By CHRISTINA WOOD
Of the Baker City Herald
If the term shuffleboard brings forth images of white haired ladies in petal pushers dancing down the deck of a cruise ship with a frou-frou drink in hand, then you havent heard about the fast-paced activity of the table or tavern version of shuffleboard.
Garry McLin and the members of the Baker Valley Pool andamp; Shuffleboard League want to change that.
We really want to get rid of the smoky-back-room-in-a-bar image people have of us, McLin said. This is not an old-timers sport; players are getting younger and younger. And most of our teams are made up of husband and wife partners.
Our players have to show up for work the next morning; they cant be hanging around a bar all night with a beer in their hand, he explained. Our players are solid, upstanding citizens, your friends and neighbors.
They just happen to like to play shuffleboard, McLin said, and most of the tables happen to be in bars. But coffee and soft drinks are common with team players.
In addition, the league is a big supporter of charitable organizations in the county. After expenses are taken out, the sponsorship and players fees are donated to charities.
Since the league started in the late 1950s, weve donated more than $300,000 to local charities and organizations, McLin said. Last year, we donated $4,200. One of our donations was made to local firefighters, both the local brotherhood and the professional firefighters association.
McLin said $250 of the donation was used by the firefighters to purchase smoke alarms that were placed in the take-home packets given to every newborn at St. Elizabeth Health Service.
We really want to see every baby in Baker County going home with a smoke alarm and batteries for his or her nursery, he added.
We dont think we are any better than anyone else for our donations to charities, McLin said, but that it makes us feel good and a part of the community.
Other donations were made to the Baker Swim Team and wrestling teams. Both of these groups, McLin said, are under funded by the schools and are supported by members of the league.
McLin said the league plays for 19 weeks from November through April. At the end of the season there is an annual banquet and members propose charities and groups to receive donations. In 2001, 16 groups were considered and then narrowed down to 10.
We divided the money up from there, McLin said.
The league consists of 10 teams, each sponsored by a local tavern or organization. Nine of the teams are from Baker City and one team is sponsored by the Frontier in Haines. Several, like the local Eagles Lodge and Idle Hour Tavern, have two teams.
The teams sport names in keeping with the make-up of the players, McLin said. We have the Feathered Friends and the Fun Bunch from the Eagles and they do have a lot of fun. F-Troop and the Old Timers play under the sponsorship of the Idle Hour.
When there are two teams, one plays at home and one is away each week. Practice is frequent, but league play is always on Sunday afternoons.
McLin said there is a lot of work involved in keeping the 21-foot tournament-play tables in shape for use. The tables, with their laminated wood surfaces, must be kept at a stable temperature and humidity to keep the surfaces clean and even. Even so, most tables need to be resurfaced every five to six years.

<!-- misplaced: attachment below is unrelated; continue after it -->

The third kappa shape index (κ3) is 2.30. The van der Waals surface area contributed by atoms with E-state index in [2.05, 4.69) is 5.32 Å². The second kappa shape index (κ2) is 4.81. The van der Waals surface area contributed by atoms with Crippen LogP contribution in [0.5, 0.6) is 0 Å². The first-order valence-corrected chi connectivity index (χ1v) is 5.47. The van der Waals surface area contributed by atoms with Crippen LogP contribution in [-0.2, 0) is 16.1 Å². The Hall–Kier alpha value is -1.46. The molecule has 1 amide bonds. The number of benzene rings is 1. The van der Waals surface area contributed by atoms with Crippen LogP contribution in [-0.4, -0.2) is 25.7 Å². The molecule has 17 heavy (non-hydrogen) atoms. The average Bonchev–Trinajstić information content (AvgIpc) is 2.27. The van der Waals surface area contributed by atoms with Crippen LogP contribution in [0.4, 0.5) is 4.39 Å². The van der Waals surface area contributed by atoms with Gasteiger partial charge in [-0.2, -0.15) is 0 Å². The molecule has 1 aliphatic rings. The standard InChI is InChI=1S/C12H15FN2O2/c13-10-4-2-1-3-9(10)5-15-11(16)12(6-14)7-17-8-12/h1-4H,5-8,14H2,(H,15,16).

No two tables are alike, they have their own personalities, the surfaces are very sensitive and may warp or bow in places along the length of the table, McLin said. One half of the table may be very fast while the other is slower. They are all different and must be played differently.
During tournament play, the surface of the table is sprinkled with a finely powdered wax. Players push a 1-pound plastic puck (weight) to the opposite end of the table across the super slick surface.
After all players on both teams have the opportunity to play, the score is tabulated. Only the player (team) with the puck nearest the end of the table without going over is scored. Terms like dead wight and hangers, are common and there are penalties for violation of the rules.
McLin said he was most impressed by the official rules for shuffleboard play followed by the league.
This is the first time in any type of sport or competition that I have taken part in has stressed courtesy as the number one rule, he said.
The opening statement of the official rules for the league addresses this. It is considered common courtesy for each player to step back from the board after he has thrown a weight, in order to give his opponent complete freedom of the board, with no interference while shooting. Players are also admonished that there is no smoking, drinking or eating while addressing the shuffleboard.
McLin added that players, especially during singles play, may walk more than a mile from one end of the table to another during an evening of play.
Even then we have a lot of fun, it really is a game of skill and it has become a husband and wife thing where both can play together on an even basis. We dont allow fist fights or loud arguments and we believe everyone in the community profits because of our league, McLin said.
Anyone interested in attending tournament shuffleboard play can attend a game at a local tavern or drop in at the Eagles Lodge on H Street. Weekly tournament play begins at 2 p.m. on Sundays and lasts for several hours.